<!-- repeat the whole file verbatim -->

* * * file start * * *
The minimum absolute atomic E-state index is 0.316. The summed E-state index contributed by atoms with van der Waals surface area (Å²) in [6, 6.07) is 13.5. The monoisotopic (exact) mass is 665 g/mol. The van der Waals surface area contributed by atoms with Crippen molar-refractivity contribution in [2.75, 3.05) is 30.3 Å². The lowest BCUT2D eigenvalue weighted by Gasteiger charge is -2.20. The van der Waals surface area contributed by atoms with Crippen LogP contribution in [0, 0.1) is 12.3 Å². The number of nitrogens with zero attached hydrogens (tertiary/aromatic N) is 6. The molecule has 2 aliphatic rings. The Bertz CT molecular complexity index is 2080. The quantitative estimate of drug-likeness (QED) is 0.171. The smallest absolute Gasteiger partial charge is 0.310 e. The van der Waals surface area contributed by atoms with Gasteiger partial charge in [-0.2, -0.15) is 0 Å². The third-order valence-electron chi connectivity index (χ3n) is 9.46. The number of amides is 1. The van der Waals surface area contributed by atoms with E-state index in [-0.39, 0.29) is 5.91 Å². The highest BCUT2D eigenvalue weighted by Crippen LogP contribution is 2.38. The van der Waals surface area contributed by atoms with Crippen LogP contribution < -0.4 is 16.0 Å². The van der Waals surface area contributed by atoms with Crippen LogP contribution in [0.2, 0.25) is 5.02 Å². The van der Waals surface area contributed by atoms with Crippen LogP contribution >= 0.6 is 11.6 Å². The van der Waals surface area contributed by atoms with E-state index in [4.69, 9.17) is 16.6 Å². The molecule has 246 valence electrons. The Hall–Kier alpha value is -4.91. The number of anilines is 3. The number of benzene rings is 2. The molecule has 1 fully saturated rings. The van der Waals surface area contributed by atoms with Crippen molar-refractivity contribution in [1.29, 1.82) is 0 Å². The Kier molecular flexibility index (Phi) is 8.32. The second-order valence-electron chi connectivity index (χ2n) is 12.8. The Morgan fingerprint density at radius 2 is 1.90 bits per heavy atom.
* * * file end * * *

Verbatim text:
The minimum absolute atomic E-state index is 0.316. The summed E-state index contributed by atoms with van der Waals surface area (Å²) in [6, 6.07) is 13.5. The monoisotopic (exact) mass is 665 g/mol. The van der Waals surface area contributed by atoms with Crippen molar-refractivity contribution in [2.75, 3.05) is 30.3 Å². The lowest BCUT2D eigenvalue weighted by Gasteiger charge is -2.20. The van der Waals surface area contributed by atoms with Crippen LogP contribution in [0, 0.1) is 12.3 Å². The number of nitrogens with zero attached hydrogens (tertiary/aromatic N) is 6. The molecule has 2 aliphatic rings. The Bertz CT molecular complexity index is 2080. The quantitative estimate of drug-likeness (QED) is 0.171. The smallest absolute Gasteiger partial charge is 0.310 e. The van der Waals surface area contributed by atoms with Gasteiger partial charge in [-0.2, -0.15) is 0 Å². The third-order valence-electron chi connectivity index (χ3n) is 9.46. The number of amides is 1. The van der Waals surface area contributed by atoms with E-state index in [-0.39, 0.29) is 5.91 Å². The highest BCUT2D eigenvalue weighted by Crippen LogP contribution is 2.38. The van der Waals surface area contributed by atoms with Crippen LogP contribution < -0.4 is 16.0 Å². The van der Waals surface area contributed by atoms with Crippen LogP contribution in [0.2, 0.25) is 5.02 Å². The van der Waals surface area contributed by atoms with Crippen LogP contribution >= 0.6 is 11.6 Å². The van der Waals surface area contributed by atoms with E-state index in [4.69, 9.17) is 16.6 Å². The molecule has 246 valence electrons. The Hall–Kier alpha value is -4.91. The number of anilines is 3. The number of benzene rings is 2. The molecule has 1 fully saturated rings. The van der Waals surface area contributed by atoms with Crippen molar-refractivity contribution in [1.29, 1.82) is 0 Å². The Kier molecular flexibility index (Phi) is 8.32. The second-order valence-electron chi connectivity index (χ2n) is 12.8. The Morgan fingerprint density at radius 2 is 1.90 bits per heavy atom.